All the virtues which appeared in Christ shone brightest in the close of His life, under the trials He then met. Eminent virtue always shows brightest in the fire. Pure gold shows its purity chiefly in the furnace. It was chiefly under those trials which Christ endured in the close of His life that His love to God, His honor of God’s majesty, His regard to the honor of His law, His spirit of obedience, His humility, contempt of the world, His patience, meekness, and spirit of forgiveness towards men, appeared. Indeed, everything that Christ did to work out redemption for us appears mainly in the close of His life. Here mainly is His satisfaction for sin, and here chiefly is His merit of eternal life for sinners, and here chiefly appears the brightness of His example which He has set us for imitation.
It is impossible to contemplate the character of Jesus, with serious and devout attention, and not be charmed with it. We see in Him, all the human passions in the highest perfection. His joys were grave, His griefs were just. His gentleness and His severity, His holiness and His humanity – were in perfect harmony with each other. He manifested great tenderness, and genuine affection, and sensibility to human woe on all occasions.
[The] identification of the suffering Servant with the promised messianic King was never conceived as a possibility in Judaism. How can the glorious Messiah at one and the same time be one who judges the earth, slays the wicked with the breath of His lips, and also be one who passively suffers death by His enemies? Here we come face to face with the revolutionary new understanding of Jesus of Nazareth concerning the mission of the promised Messiah. He united three different concepts of Israel’s prophecy – the coming Davidic King; the Son of Man (in Daniel 7); the suffering Servant (in Isaiah 42-53) – all in one Person: Himself.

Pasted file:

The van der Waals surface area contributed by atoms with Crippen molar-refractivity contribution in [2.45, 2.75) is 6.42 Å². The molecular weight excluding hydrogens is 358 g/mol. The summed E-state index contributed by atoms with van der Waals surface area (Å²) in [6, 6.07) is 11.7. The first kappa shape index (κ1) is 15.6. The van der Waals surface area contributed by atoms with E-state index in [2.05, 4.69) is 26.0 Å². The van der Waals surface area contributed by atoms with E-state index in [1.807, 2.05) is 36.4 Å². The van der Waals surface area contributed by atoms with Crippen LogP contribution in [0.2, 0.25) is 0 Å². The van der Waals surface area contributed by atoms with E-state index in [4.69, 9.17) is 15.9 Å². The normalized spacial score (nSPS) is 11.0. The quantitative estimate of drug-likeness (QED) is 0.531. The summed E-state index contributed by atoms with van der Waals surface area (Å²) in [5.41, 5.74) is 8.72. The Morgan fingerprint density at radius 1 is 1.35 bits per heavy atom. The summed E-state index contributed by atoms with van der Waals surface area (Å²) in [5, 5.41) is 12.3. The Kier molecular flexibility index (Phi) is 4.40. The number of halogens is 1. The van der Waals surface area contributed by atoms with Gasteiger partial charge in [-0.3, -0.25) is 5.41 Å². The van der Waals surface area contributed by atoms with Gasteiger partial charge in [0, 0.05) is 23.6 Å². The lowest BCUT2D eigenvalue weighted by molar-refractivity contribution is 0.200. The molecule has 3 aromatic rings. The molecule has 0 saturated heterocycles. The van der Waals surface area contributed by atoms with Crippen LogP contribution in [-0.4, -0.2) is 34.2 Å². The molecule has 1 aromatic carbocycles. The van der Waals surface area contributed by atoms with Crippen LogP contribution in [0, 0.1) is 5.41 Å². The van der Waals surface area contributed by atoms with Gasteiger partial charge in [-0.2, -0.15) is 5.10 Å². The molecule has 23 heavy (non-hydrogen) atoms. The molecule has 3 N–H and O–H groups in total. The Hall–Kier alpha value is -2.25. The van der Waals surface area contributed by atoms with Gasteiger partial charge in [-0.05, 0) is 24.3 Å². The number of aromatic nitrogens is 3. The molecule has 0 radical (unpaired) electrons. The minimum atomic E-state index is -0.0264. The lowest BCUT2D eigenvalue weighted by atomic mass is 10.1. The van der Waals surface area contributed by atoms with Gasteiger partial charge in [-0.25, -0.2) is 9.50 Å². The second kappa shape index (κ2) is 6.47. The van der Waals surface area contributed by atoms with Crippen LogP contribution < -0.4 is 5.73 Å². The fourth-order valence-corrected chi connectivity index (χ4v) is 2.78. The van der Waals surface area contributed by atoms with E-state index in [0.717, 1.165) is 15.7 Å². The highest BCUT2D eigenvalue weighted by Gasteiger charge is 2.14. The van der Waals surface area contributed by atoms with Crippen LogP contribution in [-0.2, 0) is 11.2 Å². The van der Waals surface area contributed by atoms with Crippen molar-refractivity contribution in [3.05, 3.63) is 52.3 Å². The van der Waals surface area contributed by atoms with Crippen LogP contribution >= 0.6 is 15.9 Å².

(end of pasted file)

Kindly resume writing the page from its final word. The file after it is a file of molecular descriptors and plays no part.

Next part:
[Jesus Christ’s] zeal never degenerated into passion, nor His constancy into obstinacy, nor His benevolence into weakness, nor His tenderness into sentimentality. His unworldliness was free from indifference and unsociability, His dignity from pride and presumption, His affectability from undue familiarity, His self-denial from moroseness, His temperance from austerity. He combined child-like innocency with manly strength, absorbing devotion to God with untiring interest in the welfare of man, tender love to the sinner with uncompromising severity against sin, commanding dignity with winning humility, fearless courage with wise caution, unyielding firmness with sweet gentleness!
Those who have minutely studied the character of the Saviour will find it difficult to determine whether there is most to admire or to imitate in it – there is so much of both.
The character of Jesus Christ:
Humble service (John 13:1-5).
Holiness (I Peter 1:15-16).
Righteousness (I John 3:7).
Purity (I John 3:3).
Love (Ephesians 5:1-2).
Forgiveness (Colossians 3:13).
Compassion (Ephesians 4:32).
Endurance (Hebrews 12:2-4).
Submission (I Peter 2:21-4).
Humility, obedience (Philippians 2:5-8).
Kindness (Luke 6:35).
Generous giving (II Corinthians 8:1-9).